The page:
| Recipes |

Recipe: Lengua

Keep Houston Press Free
I Support
  • Local
  • Community
  • Journalism
  • logo

Support the independent voice of Houston and help keep the future of Houston Press free.

Lengua is one of those foods that might gross you out just by the sheer fact of what it is. Mom used to always just coat it in barbecue sauce, so the kids never knew what they were eating and gobbled it down with rice. Today it's still darn tasty, with a texture of well-cooked, soft (not mushy) pot roast. This recipe is a combination of the recipes of two Mexican mamas.

It's after the jump.


  • 1 beef tongue, about 2-3 lbs
  • Garlic cloves
  • 1 vegetable bullion cube
  • Oil, tortillas, diced onion, and cilantro (for tacos)
  • Barbecue sauce and ½ cupdiced onion (for "barbecue" lengua)
  • Bring a stockpot of water to a boil. Add the tongue and a clove or 2 of garlic and a bullion cube (optional). Cover, reduce heat to medium-low and let simmer for about 30-50 minutes. You can tell when the tongue is done by sticking a fork in it -- if it slides in easily, it's ready. Drain off most of the water, reserving a couple of cups for later use, and toss in some ice to cool it enough to handle. When the beef is cooled, you will need to peel off the outer thick layer of skin, using the knife to help you along. You will also need to trim off the excess fat around the bottom of the tongue. Chop up and serve as desired, although it tastes really good just plain.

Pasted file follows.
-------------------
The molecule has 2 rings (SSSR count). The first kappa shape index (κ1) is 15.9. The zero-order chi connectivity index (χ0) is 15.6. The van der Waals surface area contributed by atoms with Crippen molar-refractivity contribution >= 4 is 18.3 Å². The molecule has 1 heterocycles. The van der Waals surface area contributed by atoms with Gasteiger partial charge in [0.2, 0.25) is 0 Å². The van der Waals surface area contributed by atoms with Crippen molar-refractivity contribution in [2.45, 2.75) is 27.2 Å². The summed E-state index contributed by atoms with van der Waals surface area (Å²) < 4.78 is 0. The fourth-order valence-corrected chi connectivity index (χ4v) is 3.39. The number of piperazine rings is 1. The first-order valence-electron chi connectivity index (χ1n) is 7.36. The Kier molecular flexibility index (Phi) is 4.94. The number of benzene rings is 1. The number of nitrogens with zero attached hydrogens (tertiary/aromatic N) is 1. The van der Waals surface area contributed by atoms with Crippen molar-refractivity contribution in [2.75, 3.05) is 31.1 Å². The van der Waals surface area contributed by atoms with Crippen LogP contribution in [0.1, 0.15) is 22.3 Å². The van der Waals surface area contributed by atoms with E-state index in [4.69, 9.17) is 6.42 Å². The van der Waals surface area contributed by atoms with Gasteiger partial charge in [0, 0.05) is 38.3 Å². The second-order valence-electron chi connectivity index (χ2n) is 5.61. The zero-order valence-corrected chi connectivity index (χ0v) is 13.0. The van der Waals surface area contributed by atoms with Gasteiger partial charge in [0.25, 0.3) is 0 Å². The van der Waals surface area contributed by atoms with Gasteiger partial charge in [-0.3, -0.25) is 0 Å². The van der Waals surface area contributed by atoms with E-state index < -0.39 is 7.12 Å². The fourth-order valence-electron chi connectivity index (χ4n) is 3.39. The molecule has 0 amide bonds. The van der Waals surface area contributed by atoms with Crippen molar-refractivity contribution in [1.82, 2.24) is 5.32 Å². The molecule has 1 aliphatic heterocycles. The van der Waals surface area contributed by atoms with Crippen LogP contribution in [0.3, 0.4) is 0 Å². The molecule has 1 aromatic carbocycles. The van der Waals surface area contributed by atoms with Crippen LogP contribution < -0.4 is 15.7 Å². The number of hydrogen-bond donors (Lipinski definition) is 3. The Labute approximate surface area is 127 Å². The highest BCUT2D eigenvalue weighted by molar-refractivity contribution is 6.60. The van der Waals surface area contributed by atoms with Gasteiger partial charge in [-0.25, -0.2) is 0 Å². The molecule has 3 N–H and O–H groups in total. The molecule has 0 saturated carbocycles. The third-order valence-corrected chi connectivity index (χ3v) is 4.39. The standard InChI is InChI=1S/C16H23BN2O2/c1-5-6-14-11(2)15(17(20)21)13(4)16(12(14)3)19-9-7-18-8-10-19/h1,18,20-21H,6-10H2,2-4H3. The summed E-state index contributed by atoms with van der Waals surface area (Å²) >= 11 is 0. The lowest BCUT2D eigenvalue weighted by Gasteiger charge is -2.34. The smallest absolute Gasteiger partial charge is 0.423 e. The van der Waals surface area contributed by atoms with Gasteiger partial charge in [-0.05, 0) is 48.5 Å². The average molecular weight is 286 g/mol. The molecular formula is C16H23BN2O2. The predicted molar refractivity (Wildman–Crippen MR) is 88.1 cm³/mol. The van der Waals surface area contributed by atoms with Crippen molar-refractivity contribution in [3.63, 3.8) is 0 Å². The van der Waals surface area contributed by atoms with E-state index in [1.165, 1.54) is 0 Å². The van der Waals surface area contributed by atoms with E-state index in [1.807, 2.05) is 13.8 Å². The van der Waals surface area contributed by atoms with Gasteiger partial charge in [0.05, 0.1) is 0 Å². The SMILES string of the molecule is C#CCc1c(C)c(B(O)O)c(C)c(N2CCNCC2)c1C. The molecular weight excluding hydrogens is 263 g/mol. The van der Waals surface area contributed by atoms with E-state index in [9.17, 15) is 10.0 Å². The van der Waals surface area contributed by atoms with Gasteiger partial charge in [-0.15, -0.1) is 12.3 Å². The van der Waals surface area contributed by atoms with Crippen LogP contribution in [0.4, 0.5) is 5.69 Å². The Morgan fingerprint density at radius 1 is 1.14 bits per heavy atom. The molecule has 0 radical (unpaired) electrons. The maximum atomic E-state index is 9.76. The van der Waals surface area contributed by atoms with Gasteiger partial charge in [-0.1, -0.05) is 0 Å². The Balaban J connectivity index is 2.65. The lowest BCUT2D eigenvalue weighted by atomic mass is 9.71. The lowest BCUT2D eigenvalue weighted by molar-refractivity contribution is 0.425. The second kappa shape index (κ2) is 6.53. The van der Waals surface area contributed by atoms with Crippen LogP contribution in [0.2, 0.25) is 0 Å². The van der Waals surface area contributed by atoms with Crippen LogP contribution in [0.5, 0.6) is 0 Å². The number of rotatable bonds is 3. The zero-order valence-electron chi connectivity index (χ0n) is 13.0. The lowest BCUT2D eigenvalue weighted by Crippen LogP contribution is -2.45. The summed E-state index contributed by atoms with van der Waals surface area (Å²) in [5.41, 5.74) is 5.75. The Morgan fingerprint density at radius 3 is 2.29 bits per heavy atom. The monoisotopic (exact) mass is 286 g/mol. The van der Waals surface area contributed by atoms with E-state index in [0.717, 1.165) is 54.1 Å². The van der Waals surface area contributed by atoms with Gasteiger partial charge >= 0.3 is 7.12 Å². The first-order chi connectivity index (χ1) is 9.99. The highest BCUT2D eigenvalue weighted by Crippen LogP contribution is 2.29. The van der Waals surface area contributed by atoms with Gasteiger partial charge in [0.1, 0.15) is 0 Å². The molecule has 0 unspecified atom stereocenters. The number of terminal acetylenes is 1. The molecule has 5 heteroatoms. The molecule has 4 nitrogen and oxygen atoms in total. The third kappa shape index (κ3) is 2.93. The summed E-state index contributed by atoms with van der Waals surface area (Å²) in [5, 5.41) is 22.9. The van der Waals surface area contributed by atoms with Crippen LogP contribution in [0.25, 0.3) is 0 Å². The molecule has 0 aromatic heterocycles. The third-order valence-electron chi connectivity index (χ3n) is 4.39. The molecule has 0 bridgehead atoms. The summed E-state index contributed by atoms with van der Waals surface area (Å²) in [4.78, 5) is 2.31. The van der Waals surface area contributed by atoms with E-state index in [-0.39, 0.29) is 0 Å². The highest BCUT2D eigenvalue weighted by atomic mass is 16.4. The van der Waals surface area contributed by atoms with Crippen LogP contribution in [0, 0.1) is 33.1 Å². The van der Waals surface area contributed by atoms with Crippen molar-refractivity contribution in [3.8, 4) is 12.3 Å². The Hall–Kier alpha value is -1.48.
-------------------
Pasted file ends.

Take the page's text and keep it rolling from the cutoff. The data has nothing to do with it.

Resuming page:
To make tacos: Dice lengua into roughly half-inch cubes. Return to a saucepan with pressed garlic, two tablespoons of oil, salt and pepper. Fry until lengua is slightly browned and garlic is soft and fragrant. Serve with tortillas, topped with diced onion and cilantro, and a squeeze of lime.

    To make "barbecue" tongue: Coarsely chop lengua in large pieces. Return to a pan with some garlic, diced onion and 1 teaspoon of oil. Cook for about three-four minutes, until onion softens. Toss in one cup of your favorite barbecue sauce and one cup of reserved liquid and heat just until warm. Serve warm over rice.

    Keep the Houston Press Free... Since we started the Houston Press, it has been defined as the free, independent voice of Houston, and we would like to keep it that way. Offering our readers free access to incisive coverage of local news, food and culture. Producing stories on everything from political scandals to the hottest new bands, with gutsy reporting, stylish writing, and staffers who've won everything from the Society of Professional Journalists' Sigma Delta Chi feature-writing award to the Casey Medal for Meritorious Journalism. But with local journalism's existence under siege and advertising revenue setbacks having a larger impact, it is important now more than ever for us to rally support behind funding our local journalism. You can help by participating in our "I Support" membership program, allowing us to keep covering Houston with no paywalls.

    We use cookies to collect and analyze information on site performance and usage, and to enhance and customize content and advertisements. By clicking 'X' or continuing to use the site, you agree to allow cookies to be placed. To find out more, visit our cookies policy and our privacy policy.


    Join the Press community and help support independent local journalism in Houston.


    Join the Press community and help support independent local journalism in Houston.